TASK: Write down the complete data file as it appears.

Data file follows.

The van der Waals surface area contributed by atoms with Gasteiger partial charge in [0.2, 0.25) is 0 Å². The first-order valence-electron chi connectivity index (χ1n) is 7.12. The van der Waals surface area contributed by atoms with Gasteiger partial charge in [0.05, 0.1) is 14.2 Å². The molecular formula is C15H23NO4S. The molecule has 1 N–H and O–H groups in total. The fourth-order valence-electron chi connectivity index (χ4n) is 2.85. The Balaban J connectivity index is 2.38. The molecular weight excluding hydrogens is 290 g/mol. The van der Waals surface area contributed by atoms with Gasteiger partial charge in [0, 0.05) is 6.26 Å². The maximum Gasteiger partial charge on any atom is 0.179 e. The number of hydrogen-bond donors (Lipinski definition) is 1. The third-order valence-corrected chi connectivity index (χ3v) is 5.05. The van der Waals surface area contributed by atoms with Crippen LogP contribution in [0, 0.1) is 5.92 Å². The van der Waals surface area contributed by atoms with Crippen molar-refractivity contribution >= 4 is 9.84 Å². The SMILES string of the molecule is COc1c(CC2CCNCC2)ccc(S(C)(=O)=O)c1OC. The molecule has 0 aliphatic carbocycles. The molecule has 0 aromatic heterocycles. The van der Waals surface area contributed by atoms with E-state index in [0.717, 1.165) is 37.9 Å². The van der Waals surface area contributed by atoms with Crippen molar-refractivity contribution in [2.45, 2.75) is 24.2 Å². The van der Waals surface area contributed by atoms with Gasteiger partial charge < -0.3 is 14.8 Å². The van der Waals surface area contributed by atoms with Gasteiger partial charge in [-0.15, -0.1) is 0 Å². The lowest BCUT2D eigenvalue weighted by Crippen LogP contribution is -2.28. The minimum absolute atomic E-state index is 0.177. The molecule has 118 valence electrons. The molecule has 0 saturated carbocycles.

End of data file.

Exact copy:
The van der Waals surface area contributed by atoms with Gasteiger partial charge in [0.2, 0.25) is 0 Å². The first-order valence-electron chi connectivity index (χ1n) is 7.12. The van der Waals surface area contributed by atoms with Gasteiger partial charge in [0.05, 0.1) is 14.2 Å². The molecular formula is C15H23NO4S. The molecule has 1 N–H and O–H groups in total. The fourth-order valence-electron chi connectivity index (χ4n) is 2.85. The Balaban J connectivity index is 2.38. The molecular weight excluding hydrogens is 290 g/mol. The van der Waals surface area contributed by atoms with Gasteiger partial charge in [0, 0.05) is 6.26 Å². The maximum Gasteiger partial charge on any atom is 0.179 e. The number of hydrogen-bond donors (Lipinski definition) is 1. The third-order valence-corrected chi connectivity index (χ3v) is 5.05. The van der Waals surface area contributed by atoms with Crippen LogP contribution in [0, 0.1) is 5.92 Å². The van der Waals surface area contributed by atoms with Crippen molar-refractivity contribution >= 4 is 9.84 Å². The SMILES string of the molecule is COc1c(CC2CCNCC2)ccc(S(C)(=O)=O)c1OC. The molecule has 0 aliphatic carbocycles. The molecule has 0 aromatic heterocycles. The van der Waals surface area contributed by atoms with E-state index in [0.717, 1.165) is 37.9 Å². The van der Waals surface area contributed by atoms with Crippen molar-refractivity contribution in [2.45, 2.75) is 24.2 Å². The van der Waals surface area contributed by atoms with Gasteiger partial charge < -0.3 is 14.8 Å². The van der Waals surface area contributed by atoms with Gasteiger partial charge in [-0.15, -0.1) is 0 Å². The lowest BCUT2D eigenvalue weighted by Crippen LogP contribution is -2.28. The minimum absolute atomic E-state index is 0.177. The molecule has 118 valence electrons. The molecule has 0 saturated carbocycles.